In order to be able to define contents of the table more freely, a customized table can be used. Customized tables also allow tailoring the appearance of the table, by allowing for example formatting the table's borders and shading. A customized table can be used to present values, subprocesses, actions etc. in a tabular form.
A customized table is constructed in two parts. First, the header row of the table is created as a separate table. After this, a content row is created and placed inside a loop. When the document is generated, Word constructs a single table out of these components.
The steps to create custom table are as follows:
|1.||Create the header row of the table, containing column headers. Do this via Word's Insert Table functionality. The header should be a table containing one row and as many columns as you want:|
|2.||Under the header row, create a loop that goes through the items you want to be on the table, for example periods. Make sure there are no whitespaces (empty spaces, line breaks etc. - it may be useful to turn on "Show formatting marks" in Word) left between the header row and the loop:|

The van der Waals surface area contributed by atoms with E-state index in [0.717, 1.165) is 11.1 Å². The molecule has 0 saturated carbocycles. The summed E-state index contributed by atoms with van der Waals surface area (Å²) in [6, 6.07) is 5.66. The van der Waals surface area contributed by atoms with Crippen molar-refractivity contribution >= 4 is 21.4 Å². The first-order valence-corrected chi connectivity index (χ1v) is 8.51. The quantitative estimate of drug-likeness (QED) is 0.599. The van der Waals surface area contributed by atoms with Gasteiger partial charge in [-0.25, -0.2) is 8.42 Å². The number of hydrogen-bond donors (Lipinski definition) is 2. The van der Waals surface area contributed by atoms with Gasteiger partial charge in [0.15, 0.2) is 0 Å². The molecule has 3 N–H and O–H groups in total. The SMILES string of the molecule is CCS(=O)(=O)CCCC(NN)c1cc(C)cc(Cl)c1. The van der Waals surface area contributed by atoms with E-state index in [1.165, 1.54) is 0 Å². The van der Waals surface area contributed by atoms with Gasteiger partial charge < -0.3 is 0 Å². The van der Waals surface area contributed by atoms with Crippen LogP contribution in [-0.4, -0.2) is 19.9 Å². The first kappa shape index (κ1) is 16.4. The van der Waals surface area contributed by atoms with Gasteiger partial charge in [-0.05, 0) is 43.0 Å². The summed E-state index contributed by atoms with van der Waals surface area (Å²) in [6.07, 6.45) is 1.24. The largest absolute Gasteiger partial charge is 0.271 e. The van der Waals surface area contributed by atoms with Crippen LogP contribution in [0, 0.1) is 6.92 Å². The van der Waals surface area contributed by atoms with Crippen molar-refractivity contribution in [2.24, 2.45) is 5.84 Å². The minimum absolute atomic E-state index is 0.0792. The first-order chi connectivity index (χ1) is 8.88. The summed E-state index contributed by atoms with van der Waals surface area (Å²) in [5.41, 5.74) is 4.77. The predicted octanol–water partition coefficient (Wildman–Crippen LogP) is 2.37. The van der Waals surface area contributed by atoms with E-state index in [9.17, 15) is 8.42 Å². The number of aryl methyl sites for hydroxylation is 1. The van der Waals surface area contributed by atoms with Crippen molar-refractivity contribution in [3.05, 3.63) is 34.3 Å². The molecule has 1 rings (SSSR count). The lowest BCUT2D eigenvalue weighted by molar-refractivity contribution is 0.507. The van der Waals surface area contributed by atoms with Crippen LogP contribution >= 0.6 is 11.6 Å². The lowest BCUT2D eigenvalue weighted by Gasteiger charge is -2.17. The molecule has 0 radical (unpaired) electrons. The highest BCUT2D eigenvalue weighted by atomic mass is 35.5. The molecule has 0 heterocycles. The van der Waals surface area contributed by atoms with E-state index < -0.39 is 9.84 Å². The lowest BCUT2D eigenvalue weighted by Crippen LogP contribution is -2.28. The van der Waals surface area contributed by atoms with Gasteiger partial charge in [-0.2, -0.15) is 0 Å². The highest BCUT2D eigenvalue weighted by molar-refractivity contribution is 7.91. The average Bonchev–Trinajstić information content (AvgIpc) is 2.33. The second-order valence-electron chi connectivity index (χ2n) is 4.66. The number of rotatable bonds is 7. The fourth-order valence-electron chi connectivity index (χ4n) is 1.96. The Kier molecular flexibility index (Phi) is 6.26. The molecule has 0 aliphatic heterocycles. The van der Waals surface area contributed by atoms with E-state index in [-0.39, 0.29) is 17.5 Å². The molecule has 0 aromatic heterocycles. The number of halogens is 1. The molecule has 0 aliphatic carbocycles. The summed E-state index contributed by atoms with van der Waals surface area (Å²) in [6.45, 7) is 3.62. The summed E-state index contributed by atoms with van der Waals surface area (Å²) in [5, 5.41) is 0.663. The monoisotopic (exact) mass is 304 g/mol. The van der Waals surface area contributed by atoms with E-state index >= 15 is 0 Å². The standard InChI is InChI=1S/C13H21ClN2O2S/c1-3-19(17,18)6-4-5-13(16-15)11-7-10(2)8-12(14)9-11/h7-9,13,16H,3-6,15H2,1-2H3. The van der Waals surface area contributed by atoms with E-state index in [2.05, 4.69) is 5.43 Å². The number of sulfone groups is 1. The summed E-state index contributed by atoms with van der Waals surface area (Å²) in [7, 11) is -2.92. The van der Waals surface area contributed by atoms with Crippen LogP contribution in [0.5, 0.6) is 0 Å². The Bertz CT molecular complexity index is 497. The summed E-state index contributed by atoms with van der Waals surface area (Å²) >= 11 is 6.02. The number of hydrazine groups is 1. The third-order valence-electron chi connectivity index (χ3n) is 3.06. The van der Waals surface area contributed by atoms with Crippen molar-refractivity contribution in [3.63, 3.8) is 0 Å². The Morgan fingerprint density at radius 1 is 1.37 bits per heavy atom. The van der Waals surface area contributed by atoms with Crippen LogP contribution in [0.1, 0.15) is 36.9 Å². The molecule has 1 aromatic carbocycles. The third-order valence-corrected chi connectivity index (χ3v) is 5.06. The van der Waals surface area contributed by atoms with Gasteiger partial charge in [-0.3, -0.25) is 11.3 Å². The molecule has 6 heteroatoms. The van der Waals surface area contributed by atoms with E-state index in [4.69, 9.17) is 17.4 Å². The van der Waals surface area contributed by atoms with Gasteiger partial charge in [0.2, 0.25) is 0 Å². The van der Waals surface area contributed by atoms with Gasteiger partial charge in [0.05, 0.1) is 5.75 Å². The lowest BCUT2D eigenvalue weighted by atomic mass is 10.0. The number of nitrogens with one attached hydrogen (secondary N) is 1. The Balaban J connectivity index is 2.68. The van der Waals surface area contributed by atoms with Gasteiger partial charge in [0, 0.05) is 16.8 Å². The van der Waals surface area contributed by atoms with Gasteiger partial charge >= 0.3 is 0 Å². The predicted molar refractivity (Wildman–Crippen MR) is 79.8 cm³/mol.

|3.||Between the start and end tags of the loop, create a content row. Use Word's Insert Table functionality to create a table of one row and as many columns as the header. Make sure that all columns are exactly of the same width as in the header. Also make sure there are no whitespaces between the loop's tags and the row:|
|4.||Insert appropriate tags into the cells of the content row using the loop variable of the loop and custom tags:|
|5.||Modify the shadings, fonts, borders etc. of both rows as desired. Note that the Table Styles of Word are not compatible with QPR Add-in for Microsoft Office.|
|6.||Publish the document. Notice how the components form a single table:|